About a fortnight after the United States Securities and Exchange Commission (SEC) brought insider trading charges against former Goldman compliance analyst Jose Luis Casero Sanchez, the regulator has warned the Court that the defendants in this case are dissipating assets in violation of Court orders.

Let’s recall that the lawsuit was launched on September 29, 2021. The SEC charged Sanchez, a Spanish national and former Senior Compliance Analyst who worked in the Warsaw, Poland office of Goldman, with insider trading in advance of at least 45 corporate events involving the investment bank’s clients. The SEC has obtained an emergency court order to freeze Sanchez’s assets, including certain accounts he used to place the illicit trades.

To avoid detection, Sanchez allegedly traded in multiple U.S.-based brokerage accounts held in the name of one of his parents—Jose Luis Casero Abellan and Maria Isabel Sanchez Gonzalez.

On October 12, 2021, the SEC filed a letter in the New York Southern District Court stating that the defendants are trying to liquidate and withdraw certain assets in violation of the Court’s Order.

On September 29, 2021, the Commission informed Schwab, Tastyworks, and Bitstamp that the Court had ordered any assets of the defendants to be frozen. The next day, September 30, one or more of the Defendants accessed accounts at each of those entities and attempted—in some instances, successfully—to liquidate existing positions and withdraw funds subject to the Court’s asset freeze.

In particular, on September 30, between approximately 9:12 a.m. and 11:30 a.m. ET, the Schwab brokerage account, held in Abellan’s name, was accessed, all existing positions in that account were liquidated to cash, cash withdrawal requests were initiated, and approximately $746 was withdrawn before Schwab froze the remaining assets.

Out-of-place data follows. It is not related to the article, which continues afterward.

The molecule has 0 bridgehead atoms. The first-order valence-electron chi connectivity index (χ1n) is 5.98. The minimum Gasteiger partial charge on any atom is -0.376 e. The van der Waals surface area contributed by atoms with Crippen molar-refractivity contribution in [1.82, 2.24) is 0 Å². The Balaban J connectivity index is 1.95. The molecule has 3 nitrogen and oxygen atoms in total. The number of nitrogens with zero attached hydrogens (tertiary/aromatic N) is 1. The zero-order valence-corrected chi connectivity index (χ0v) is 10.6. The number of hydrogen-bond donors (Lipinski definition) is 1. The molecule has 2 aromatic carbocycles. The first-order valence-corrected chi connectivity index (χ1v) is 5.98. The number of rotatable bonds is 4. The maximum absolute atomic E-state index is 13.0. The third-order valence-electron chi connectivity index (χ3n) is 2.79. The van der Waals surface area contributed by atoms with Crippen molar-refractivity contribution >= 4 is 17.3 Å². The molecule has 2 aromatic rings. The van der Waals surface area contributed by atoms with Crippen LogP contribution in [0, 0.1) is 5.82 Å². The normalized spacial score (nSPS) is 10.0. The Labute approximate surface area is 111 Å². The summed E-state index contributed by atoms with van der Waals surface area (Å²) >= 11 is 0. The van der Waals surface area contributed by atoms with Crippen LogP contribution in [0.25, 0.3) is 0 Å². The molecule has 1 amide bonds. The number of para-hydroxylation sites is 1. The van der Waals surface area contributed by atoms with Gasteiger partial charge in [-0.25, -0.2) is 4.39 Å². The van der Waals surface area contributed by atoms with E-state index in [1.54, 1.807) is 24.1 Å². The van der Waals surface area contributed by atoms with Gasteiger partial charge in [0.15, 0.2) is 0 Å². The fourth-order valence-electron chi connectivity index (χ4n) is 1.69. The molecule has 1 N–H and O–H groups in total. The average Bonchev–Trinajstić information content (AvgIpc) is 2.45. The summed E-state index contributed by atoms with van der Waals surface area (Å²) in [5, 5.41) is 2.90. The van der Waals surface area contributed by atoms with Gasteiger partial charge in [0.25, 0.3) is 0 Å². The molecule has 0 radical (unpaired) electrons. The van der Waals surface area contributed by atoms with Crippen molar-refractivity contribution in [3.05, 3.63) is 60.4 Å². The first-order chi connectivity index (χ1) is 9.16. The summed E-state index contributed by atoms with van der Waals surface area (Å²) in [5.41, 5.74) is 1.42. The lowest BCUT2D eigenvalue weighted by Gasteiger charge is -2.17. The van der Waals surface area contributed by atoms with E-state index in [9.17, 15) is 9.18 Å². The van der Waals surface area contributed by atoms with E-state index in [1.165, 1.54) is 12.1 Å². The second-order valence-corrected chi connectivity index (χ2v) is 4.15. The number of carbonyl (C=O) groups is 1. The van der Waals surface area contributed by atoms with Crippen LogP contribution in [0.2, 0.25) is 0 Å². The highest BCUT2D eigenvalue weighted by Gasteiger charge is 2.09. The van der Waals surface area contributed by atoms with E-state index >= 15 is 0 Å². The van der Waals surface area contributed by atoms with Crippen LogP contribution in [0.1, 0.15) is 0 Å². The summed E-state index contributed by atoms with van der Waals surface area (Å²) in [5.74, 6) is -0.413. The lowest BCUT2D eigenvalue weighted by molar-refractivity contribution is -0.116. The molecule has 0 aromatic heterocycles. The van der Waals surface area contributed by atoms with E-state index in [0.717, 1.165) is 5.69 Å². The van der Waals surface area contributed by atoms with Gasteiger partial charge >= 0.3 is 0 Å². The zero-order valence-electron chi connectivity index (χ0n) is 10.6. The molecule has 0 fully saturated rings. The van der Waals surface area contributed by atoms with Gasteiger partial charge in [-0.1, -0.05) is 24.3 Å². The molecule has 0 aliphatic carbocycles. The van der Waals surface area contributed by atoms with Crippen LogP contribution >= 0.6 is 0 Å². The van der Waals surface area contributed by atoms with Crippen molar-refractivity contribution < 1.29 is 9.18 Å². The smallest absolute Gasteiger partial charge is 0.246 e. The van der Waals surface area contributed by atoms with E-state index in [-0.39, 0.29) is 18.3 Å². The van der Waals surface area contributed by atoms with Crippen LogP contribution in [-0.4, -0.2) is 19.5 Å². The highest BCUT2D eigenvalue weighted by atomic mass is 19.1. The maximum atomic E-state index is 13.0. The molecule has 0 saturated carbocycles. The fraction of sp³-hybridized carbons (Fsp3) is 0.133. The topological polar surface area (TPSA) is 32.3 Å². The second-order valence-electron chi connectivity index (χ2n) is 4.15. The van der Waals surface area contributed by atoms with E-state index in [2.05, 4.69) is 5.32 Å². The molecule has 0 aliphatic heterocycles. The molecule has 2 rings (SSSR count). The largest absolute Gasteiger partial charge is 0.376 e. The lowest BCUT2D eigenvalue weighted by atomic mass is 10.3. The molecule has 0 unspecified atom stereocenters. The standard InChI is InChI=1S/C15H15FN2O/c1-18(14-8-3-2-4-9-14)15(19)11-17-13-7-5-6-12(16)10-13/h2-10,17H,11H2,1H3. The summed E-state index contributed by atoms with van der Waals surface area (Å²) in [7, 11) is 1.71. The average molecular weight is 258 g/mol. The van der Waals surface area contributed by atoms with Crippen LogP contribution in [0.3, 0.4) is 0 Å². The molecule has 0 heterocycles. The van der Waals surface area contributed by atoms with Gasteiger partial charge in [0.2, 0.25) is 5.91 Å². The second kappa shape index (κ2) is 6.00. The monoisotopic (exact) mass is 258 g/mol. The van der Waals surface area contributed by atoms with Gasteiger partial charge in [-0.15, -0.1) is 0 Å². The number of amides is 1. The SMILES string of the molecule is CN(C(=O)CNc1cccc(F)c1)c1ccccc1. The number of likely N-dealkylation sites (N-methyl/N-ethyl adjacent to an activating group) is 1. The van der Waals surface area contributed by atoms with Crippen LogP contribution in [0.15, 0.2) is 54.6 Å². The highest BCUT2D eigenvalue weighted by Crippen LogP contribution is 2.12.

Also on September 30, between approximately 9:42 a.m. and 10:07 a.m. ET, the Tastyworks brokerage account, held in Gonzalez’s name, was accessed and requests to liquidate certain existing positions in that account were initiated. However, Tastyworks prevented the trades from being executed.

That same day, at approximately 1:33 p.m. ET, the Bitstamp digital asset account, owned by Sanchez, was accessed and all existing positions in that account were liquidated to cash. The next day, October 1, all cash was withdrawn from the Bitstamp account.

The SEC warns that this recent activity in these accounts, beginning the morning after the Court’s Order freezing assets in those accounts, is evidence probative of the defendants’ knowledge of this action and their attempts to circumvent the Court’s Order.

According to the regulator, the defendants are in default of the Order. The defendants have also failed to respond to any of the Commission’s expedited discovery requests seeking additional evidence for the purposes of the preliminary injunction hearing.

And, defendants’ recent activity attempting to liquidate and dissipate or divert the assets in their frozen accounts strongly supports the continuing need for the asset freeze in order to maintain the status quo pending resolution of this case, the SEC says.

In the alternative, the Commission requests that the Court hold any hearing on the Commission’s application for a preliminary injunction telephonically.